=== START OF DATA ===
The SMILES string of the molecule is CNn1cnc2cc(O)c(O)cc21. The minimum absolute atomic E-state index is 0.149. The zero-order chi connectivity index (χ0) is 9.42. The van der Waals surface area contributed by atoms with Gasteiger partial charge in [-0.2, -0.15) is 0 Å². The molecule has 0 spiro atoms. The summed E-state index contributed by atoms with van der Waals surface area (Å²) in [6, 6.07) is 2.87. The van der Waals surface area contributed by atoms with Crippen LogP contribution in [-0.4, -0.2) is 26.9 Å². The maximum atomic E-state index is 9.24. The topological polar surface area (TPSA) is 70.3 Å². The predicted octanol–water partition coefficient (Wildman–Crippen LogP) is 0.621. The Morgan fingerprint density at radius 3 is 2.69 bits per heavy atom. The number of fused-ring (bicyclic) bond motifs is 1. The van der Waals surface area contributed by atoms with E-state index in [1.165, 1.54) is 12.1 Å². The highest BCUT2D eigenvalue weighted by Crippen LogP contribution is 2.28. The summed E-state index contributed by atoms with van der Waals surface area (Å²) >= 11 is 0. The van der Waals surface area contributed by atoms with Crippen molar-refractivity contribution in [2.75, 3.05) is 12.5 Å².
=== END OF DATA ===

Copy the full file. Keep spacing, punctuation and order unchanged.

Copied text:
The SMILES string of the molecule is CNn1cnc2cc(O)c(O)cc21. The minimum absolute atomic E-state index is 0.149. The zero-order chi connectivity index (χ0) is 9.42. The van der Waals surface area contributed by atoms with Gasteiger partial charge in [-0.2, -0.15) is 0 Å². The molecule has 0 spiro atoms. The summed E-state index contributed by atoms with van der Waals surface area (Å²) in [6, 6.07) is 2.87. The van der Waals surface area contributed by atoms with Crippen LogP contribution in [-0.4, -0.2) is 26.9 Å². The maximum atomic E-state index is 9.24. The topological polar surface area (TPSA) is 70.3 Å². The predicted octanol–water partition coefficient (Wildman–Crippen LogP) is 0.621. The Morgan fingerprint density at radius 3 is 2.69 bits per heavy atom. The number of fused-ring (bicyclic) bond motifs is 1. The van der Waals surface area contributed by atoms with E-state index in [1.165, 1.54) is 12.1 Å². The highest BCUT2D eigenvalue weighted by Crippen LogP contribution is 2.28. The summed E-state index contributed by atoms with van der Waals surface area (Å²) >= 11 is 0. The van der Waals surface area contributed by atoms with Crippen molar-refractivity contribution in [2.75, 3.05) is 12.5 Å².